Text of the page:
Slate.com’s “The GOP’s War Against Facts” by Dahlia Lithwick and Raymond Vasvari puts the high beams on a fundamental change in American politics that you’re not going to hear much about in the traditional broadcast and print media. Subtitled “The truth became dangerous for the Republican Party when it ran out of arguments,” Vasvari and Lithwick open their case with a point about the much-noted “decline of reasoned discourse in America”:
…The real end of civic discourse can be traced to the new conservative argument that facts themselves are dangerous…It’s a dangerous contention not just for what it hides, but also for what it reveals: a lack of any other arguments…First Mitt Romney–interviewing for the position of president–declined to release his tax returns because, as he explained, the Obama team’s opposition research will “pick over it” and “distort and lie about them.” He isn’t actually claiming that his opponents will lie. He’s claiming he’s entitled to hide the truth because it could be used against him. As Jon Stewart put it, “You can’t release your returns, because if you do, the Democrats will be mean to you.” These are tax returns. Factual documents. No different than, say, a birth certificate. But the GOP’s argument that inconvenient facts can be withheld from public scrutiny simply because they can be used for mean purposes is a radical idea in a democracy. It has something of a legal pedigree as well.
Probably not coincidentally, last week Senate Republicans filibustered the DISCLOSE Act–a piece of legislation many of them once supported–again on the grounds that Democrats might someday use ugly facts against conservatives. The principal objection to the law is that nasty Democrats would like to know who big secret donors are in order to harass, boycott, and intimidate them. The law requires that unions, corporations, and nonprofit organizations report campaign-related spending over $10,000 within 24 hours, and to name donors who give more than $10,000 for political purposes. Even though eight of the nine justices considering McCain-Feingold in Citizens United believed that disclosure is integral to a functioning democracy, the idea that facts about donors are dangerous things is about the only argument Senate Republicans can muster…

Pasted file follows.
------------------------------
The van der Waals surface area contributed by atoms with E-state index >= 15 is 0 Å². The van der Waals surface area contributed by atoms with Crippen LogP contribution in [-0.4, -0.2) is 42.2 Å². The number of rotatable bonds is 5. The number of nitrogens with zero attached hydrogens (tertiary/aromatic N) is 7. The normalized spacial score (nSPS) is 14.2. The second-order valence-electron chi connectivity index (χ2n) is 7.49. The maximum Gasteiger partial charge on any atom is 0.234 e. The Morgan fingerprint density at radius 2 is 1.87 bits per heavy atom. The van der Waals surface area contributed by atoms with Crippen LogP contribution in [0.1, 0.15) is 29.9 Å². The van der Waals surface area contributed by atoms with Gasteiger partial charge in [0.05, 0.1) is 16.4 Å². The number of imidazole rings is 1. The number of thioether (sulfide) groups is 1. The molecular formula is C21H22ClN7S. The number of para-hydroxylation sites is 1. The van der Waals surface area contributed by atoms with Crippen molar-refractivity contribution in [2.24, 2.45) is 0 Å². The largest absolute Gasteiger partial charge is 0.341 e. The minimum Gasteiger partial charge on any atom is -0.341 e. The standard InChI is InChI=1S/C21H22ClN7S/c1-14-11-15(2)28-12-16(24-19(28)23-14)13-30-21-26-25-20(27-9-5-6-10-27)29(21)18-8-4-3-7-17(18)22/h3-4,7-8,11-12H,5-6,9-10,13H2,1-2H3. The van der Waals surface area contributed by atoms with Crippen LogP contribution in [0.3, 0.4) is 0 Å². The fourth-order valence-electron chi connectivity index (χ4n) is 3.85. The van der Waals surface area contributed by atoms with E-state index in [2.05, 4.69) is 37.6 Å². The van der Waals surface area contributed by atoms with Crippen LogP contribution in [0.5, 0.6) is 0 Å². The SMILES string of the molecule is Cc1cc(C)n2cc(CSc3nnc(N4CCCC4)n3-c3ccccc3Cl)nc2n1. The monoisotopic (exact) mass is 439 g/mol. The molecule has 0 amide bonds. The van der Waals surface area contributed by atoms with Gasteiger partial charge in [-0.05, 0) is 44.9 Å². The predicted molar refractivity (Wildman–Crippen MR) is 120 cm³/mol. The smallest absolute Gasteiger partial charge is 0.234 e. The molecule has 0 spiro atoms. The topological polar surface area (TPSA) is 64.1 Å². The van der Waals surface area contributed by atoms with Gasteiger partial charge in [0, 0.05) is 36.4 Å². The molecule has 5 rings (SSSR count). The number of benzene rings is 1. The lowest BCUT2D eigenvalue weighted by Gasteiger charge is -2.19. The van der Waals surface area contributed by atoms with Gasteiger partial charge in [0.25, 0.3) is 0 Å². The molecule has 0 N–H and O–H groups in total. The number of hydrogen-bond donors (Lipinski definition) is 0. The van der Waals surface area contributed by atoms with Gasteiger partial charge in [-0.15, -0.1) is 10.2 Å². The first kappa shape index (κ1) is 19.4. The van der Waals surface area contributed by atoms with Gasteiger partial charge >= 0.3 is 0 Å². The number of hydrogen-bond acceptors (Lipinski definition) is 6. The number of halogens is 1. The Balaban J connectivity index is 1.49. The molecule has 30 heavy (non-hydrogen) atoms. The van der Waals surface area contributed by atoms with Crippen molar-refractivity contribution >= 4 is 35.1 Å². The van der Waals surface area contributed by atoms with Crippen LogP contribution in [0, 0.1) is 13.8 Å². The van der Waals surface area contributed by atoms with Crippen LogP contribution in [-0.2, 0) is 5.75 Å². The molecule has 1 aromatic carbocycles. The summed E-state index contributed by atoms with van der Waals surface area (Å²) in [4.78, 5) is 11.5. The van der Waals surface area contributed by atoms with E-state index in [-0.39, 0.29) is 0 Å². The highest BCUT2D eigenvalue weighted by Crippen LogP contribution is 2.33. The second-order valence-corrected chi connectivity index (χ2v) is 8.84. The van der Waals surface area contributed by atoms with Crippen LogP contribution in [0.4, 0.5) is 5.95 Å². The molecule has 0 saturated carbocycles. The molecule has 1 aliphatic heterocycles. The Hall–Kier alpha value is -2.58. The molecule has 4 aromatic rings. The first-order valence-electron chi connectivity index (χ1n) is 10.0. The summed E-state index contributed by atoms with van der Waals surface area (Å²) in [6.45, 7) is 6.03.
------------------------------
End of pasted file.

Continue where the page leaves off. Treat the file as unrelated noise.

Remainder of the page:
Lithwick and Vasvari quote Senate Majority Leader Mitch McConnell whining that “This amounts to nothing more than member and donor harassment and intimidation” and relate it to identical language used in Republican efforts to prevent a California ruling that the state had a compelling interest public disclosure of campaign contributions.” The authors add:
The California case was brought by James Bopp, a conservative Indiana lawyer, who has relentlessly challenged campaign disclosure laws in the courts with only limited success. Mitch McConnell borrowed a page from his playbook last week when he warned that forcing deeply established and well-funded groups to make their donations in the bright light of day would invariably bring howling mobs to their doors. In an effort to do away with transparency, McConnell needs to paint an apocalyptic image of wealthy donors in fear for their very lives. Enemies lists! Intimidation! Nixon!!!!
..There is a shameful irony in Mitch McConnell and James Bopp attempting to shield the political contributions of the well-funded establishment–indeed, in the senator’s case, the economic elite–from public gaze through a doctrine meant to protect the weak and disenfranchised; cynically invoking the legacy of the Edmund Pettus Bridge to let the Koch brothers write their massive checks in private. Overheated rhetoric about violent protest and “enemies lists” is supported by no factual showing. It’s a fantasy used to obscure the truth about who is buying and selling our candidates and state referendums.
Three years ago, James Bopp sued the state of Washington, seeking to prohibit the disclosure of names on a ballot initiative that would have put the question of repealing domestic partner benefits just extended to same sex couples to a vote. In 2010, the Supreme Court rejected the plaintiffs’ claim that making the names of those who sign petitions public always threatens to silence political speech because signatories might fear retribution.
Eight justices rejected that argument, none of them so strongly as Justice Scalia, whose distaste for political anonymity lead him to write separately a warning that merits repetition here, both with respect to the DISCLOSE Act, and the argument that truth must be hidden because some people may be mean someday.
There are laws against threats and intimidation; and harsh criticism, short of unlawful action, is a price our people have traditionally been willing to pay for self-governance. Requiring people to stand up in public for their political acts fosters civic courage, without which democracy is doomed.
Someone should tell Mitch McConnell.
McConnell’s whining is about what you would expect from a leader of a political party that has run out of fresh ideas. For Dems, however, the challenge is to put full disclosure of all large-scale campaign contributions in the forefront of voter priorities.